Danced to music by Max Richter, Olafur Arnalds and others, Cerrudo entered the stage first pouring forth contemporary dance movement in a solo that had his outstretched limbs leading his body into swooping dips and rises, careening turns and liquidly smooth sways. Whelan then joined him dancing with similar fluidity.

While not quite as silky smooth as Cerrudo, the waif-like and powerful Whelan’s carriage seemed to have shed a fair amount of its ballet rigidity since “Restless Creature” premiered in 2013. Both dancers were magical. Their partnering was elegant and effortless in Cerrudo’s divine choreography that even gave a nod to Balanchine’s iconic “Serenade,” a ballet Whelan must have danced countless times.

Wendy Whelan and Joshua Beamish in Beamish's

Wendy Whelan and Joshua Beamish in Beamish’s “Conditional Sentences.” Photo by Christopher Duggan.

Choreographer Joshua Beamish’s “Conditional Sentences” (2015) was perhaps the least stretch for Whelan in terms of movement language. The courtly duet was infused with ballet steps and poses along with some tricky off-count starts and stops. But while Beamish and Whelan performed the call and response choreography expertly, they seemed to lack onstage chemistry and the work seemed to drag out and repeat itself.

Kyle Abraham’s “The Serpent and The Smoke” (2013) proved the evening’s most dramatic and resplendent work. Set to music by Hauschka and Hildur Guanadottir, the piece began with Abraham, aflutter like a whirling dervish, launching himself into a sequence of rapid turns and arm movements.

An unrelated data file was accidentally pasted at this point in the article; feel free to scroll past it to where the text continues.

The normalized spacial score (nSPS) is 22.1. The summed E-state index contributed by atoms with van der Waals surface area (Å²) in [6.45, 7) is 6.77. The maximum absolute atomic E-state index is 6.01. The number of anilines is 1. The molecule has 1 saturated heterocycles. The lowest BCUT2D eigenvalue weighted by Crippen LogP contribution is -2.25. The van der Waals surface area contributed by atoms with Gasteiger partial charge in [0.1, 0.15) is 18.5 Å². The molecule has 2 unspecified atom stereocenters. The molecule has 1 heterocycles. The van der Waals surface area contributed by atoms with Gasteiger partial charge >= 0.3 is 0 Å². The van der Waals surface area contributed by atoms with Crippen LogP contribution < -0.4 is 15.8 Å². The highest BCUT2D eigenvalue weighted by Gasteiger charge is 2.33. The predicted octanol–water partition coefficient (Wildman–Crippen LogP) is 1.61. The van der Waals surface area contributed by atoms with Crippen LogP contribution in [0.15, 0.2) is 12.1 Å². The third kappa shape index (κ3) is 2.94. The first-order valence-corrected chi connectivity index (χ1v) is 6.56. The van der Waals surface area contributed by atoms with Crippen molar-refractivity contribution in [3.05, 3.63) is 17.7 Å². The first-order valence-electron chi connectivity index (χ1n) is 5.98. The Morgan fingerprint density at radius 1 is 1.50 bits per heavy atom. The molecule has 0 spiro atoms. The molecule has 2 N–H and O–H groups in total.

Wendy Whelan and Kyle Abraham in Abraham's

Wendy Whelan and Kyle Abraham in Abraham’s “The Serpent and The Smoke.” Photo by Christopher Duggan.

As a dancer, Abraham has a most distinctive way of moving that blends modern, contemporary and hip hop styles into seemingly steroid fueled movement riffs counterbalanced by tender moments of graceful serenity. Whelan bought into Abraham’s movement language wholeheartedly in her performance, circling him at the outset as if stalking him as he looked on captivated by her wispy movement around him. The two, simpatico in their dancing brilliance, exuded strength, sensuality and rare beauty in the riveting duet.

The program concluded with the Brian Brooks gem “First Fall.” To a score by Philip Glass, Brooks and Whelan melted into each other’s arms moving up and down across the stage like on a rapidly moving stream. Brooks’ modern dance choreography a la choreographer Doug Varone, was exceedingly pleasant to watch as were the two dancers in it.

Wendy Whelan and Brian Brooks in Brooks'

Wendy Whelan and Brian Brooks in Brooks’ “First Fall.” Photo by Christopher Duggan.

In its latter stages, the pair engaged in a repeated sequence where Whelan fell trusting backwards onto a crouched Brooks’ back and then he slowly rose up carrying Whelan with him. The effect, and the work, was spellbinding.

With the diverse and immensely gratifying “Restless Creature,” Whelan showed she hasn’t lost any of her star quality. She and her partners danced brilliantly. Most impressive and promising for her future after ballet though was her deft choices of partners and the works they created for her.